What are Collateral Warranties?
In the construction industry, warranties are unusual documents. The two parties to the warranty (the companies who sign the contract) rarely meet. The parties have little communication with or control over the other.
My definition of a warranty is that it is
a contract entered into between a member of the project team (the warrantor) and a tenant, purchaser or funder (the beneficiary) which is collateral to – and depends upon the terms of – a contract already in existence between the warrantor and her employer
As a result of a warranty, the warrantor promises to the beneficiary to perform her existing obligations under her contract and allow the beneficiary to bring a claim if she doesn’t.
According to Wikipedia “For the benefice of a third party, [a collateral warranty] imposes an extended duty of care and a broader liability on two separate parties involved in a contract.”
Not only is a collateral warranty in the construction industry between two companies who do not have a contract. But also no warranty can impose an extended duty of care or broader liability than the original contract, subcontract or appointment.
Questions for Tenants, Funders or Purchasers
When faced with the tenant, purchaser or funder of a development, what questions come immediately to mind?
You might think first of questions relating to collateral warranties – as the blog title suggests – which are commonly required on developments for tenants, funders and purchasers. Questions such as:
- Which members of the project team are providing warranties?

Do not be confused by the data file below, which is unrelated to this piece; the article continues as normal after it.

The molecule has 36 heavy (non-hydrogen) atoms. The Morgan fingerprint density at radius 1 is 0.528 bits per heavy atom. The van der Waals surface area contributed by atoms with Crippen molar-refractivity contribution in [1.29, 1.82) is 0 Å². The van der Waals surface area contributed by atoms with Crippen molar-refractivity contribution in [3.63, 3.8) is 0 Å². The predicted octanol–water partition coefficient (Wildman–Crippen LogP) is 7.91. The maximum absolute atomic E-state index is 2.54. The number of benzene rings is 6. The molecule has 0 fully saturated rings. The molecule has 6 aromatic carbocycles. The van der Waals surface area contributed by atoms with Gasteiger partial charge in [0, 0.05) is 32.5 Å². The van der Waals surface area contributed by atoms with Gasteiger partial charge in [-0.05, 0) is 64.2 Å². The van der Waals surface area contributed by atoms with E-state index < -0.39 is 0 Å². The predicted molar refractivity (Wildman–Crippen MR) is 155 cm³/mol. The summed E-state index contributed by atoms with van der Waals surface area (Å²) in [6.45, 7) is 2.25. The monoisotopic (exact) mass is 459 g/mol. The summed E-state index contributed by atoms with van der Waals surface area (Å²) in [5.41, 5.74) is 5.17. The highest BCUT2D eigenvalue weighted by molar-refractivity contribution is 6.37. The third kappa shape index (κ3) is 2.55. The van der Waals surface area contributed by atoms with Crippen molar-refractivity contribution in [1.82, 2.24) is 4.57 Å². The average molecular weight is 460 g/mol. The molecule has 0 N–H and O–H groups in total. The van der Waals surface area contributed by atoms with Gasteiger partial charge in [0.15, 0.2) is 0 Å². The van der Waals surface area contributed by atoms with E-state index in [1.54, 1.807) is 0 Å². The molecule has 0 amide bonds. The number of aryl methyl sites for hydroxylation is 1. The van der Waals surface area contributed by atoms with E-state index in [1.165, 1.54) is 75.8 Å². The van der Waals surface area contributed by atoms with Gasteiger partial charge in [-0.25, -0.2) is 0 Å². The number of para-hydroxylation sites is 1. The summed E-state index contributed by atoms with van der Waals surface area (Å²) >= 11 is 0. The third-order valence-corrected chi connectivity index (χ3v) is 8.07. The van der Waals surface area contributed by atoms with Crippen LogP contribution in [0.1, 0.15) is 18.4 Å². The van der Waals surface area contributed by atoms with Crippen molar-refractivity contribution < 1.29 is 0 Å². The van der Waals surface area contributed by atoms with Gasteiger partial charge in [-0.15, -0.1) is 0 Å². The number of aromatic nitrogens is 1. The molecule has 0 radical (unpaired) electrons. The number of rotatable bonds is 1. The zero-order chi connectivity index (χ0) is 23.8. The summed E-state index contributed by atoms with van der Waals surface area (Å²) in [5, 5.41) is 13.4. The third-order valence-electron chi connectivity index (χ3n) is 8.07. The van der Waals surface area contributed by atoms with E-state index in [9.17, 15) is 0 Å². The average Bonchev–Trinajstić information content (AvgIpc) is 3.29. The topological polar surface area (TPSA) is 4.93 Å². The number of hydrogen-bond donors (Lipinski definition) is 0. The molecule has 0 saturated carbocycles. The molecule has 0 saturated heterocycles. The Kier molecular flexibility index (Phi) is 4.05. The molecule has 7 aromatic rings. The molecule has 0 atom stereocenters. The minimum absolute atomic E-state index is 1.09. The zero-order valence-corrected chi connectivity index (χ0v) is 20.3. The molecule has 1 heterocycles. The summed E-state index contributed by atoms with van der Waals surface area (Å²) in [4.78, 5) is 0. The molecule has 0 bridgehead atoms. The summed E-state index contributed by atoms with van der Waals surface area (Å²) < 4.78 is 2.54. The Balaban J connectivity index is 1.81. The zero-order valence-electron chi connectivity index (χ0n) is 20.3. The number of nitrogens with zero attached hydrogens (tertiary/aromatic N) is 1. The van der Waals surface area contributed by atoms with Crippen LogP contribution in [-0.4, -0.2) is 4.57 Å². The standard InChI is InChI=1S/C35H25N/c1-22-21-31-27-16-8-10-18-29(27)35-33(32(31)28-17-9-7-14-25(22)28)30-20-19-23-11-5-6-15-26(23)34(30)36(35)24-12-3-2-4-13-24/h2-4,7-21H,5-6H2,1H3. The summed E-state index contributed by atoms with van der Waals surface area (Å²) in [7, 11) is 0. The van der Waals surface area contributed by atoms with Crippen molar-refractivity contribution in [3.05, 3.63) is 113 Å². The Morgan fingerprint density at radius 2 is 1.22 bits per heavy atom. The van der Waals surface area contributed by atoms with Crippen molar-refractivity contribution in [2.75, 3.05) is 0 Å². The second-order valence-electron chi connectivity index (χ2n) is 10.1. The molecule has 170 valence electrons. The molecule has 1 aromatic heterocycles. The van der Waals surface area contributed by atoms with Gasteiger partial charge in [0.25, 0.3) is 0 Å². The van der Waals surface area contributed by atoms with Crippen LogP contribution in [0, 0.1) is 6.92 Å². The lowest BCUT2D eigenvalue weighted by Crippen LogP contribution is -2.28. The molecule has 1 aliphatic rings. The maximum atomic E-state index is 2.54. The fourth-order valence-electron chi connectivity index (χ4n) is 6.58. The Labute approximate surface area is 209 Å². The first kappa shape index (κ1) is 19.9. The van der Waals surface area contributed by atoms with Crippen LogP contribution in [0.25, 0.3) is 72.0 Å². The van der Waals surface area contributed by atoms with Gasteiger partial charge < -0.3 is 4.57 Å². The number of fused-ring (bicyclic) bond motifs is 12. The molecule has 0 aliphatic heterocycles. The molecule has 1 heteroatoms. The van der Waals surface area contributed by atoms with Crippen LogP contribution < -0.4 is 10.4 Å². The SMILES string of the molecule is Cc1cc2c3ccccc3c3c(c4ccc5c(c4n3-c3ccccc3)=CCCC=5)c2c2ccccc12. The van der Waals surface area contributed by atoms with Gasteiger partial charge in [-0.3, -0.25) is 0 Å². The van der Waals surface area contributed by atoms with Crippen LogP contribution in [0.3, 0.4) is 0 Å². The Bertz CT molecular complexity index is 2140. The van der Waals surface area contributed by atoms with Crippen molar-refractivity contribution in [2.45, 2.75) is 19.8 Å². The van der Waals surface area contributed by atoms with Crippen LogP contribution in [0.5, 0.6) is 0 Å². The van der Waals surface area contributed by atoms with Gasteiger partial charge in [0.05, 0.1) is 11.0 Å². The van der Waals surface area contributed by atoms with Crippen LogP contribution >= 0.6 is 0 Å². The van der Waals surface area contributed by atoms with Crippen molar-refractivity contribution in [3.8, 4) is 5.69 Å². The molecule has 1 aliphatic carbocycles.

- What forms of warranty are being offered and are they worth having?
- Is your client on the list of categories of potential beneficiaries?
- When will the warranties be provided?
- Will the warranties be properly signed?
As important as these questions often are, I actually think these are secondary questions.
Tenants, funders and purchasers have a financial interest in the outcome of the development, and may suffer loss if the development is not completed as intended.
Surely the critical question to ask is “what are your objectives for this development?”
This question should result in a more precise understanding of the extent of their financial interest as well as the likely losses they might suffer in the event of a problem. It may be that a funder will be paid in full at practical completion and so its interest in the use, occupation and maintenance of the development is limited. Or the tenant may not start paying rent or agree a lease of a part of the development for 2 years after completion so the duties of the project team during the defects period are irrelevant.
Questions for the Project Team
Although the questions above are also important for warrantors, what you really need to know is does it protect me from wider or longer liability, or from unscrupulous beneficiaries?
A short warranty report, from an experienced adviser, should provide some comfort that you’re not letting yourself in for trouble for 12 years!
But the key issues to ask are:
- are the descriptions of the project, your contract and the goods/works/services you are providing accurate?
- are clauses in the warranty on eg copyright, insurance, duty of care and deleterious materials the same as those in your contract with your employer?
- are the terms compatible with your professional indemnity insurance policy?
- are any limits on your liability the same as those under your contract in time and amount?
- are the number of assignments limited to allow you to know to whom you are liable?
- does any step-in clause entitle you to get paid for any existing debts?
If you want some help, please contact me.